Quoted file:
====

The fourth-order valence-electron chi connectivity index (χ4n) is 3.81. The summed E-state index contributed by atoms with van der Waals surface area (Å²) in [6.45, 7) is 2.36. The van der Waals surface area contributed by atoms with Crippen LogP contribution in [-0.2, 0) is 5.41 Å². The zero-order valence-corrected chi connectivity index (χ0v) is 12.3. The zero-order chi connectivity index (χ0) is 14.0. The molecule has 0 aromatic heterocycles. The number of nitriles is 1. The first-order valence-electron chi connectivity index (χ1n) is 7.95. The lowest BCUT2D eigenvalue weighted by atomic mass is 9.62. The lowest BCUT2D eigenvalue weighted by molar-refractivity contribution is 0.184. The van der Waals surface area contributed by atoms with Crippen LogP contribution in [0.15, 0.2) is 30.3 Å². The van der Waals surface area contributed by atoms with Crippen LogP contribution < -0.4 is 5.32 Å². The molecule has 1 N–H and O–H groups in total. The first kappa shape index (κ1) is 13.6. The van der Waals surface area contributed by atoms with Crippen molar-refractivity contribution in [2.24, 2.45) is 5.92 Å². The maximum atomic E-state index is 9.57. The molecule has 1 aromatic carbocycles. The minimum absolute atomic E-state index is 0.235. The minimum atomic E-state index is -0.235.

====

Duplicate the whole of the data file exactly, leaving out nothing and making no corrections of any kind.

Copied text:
The fourth-order valence-electron chi connectivity index (χ4n) is 3.81. The summed E-state index contributed by atoms with van der Waals surface area (Å²) in [6.45, 7) is 2.36. The van der Waals surface area contributed by atoms with Crippen LogP contribution in [-0.2, 0) is 5.41 Å². The zero-order valence-corrected chi connectivity index (χ0v) is 12.3. The zero-order chi connectivity index (χ0) is 14.0. The molecule has 0 aromatic heterocycles. The number of nitriles is 1. The first-order valence-electron chi connectivity index (χ1n) is 7.95. The lowest BCUT2D eigenvalue weighted by atomic mass is 9.62. The lowest BCUT2D eigenvalue weighted by molar-refractivity contribution is 0.184. The van der Waals surface area contributed by atoms with Crippen LogP contribution in [0.15, 0.2) is 30.3 Å². The van der Waals surface area contributed by atoms with Crippen LogP contribution < -0.4 is 5.32 Å². The molecule has 1 N–H and O–H groups in total. The first kappa shape index (κ1) is 13.6. The van der Waals surface area contributed by atoms with Crippen molar-refractivity contribution in [2.24, 2.45) is 5.92 Å². The maximum atomic E-state index is 9.57. The molecule has 1 aromatic carbocycles. The minimum absolute atomic E-state index is 0.235. The minimum atomic E-state index is -0.235.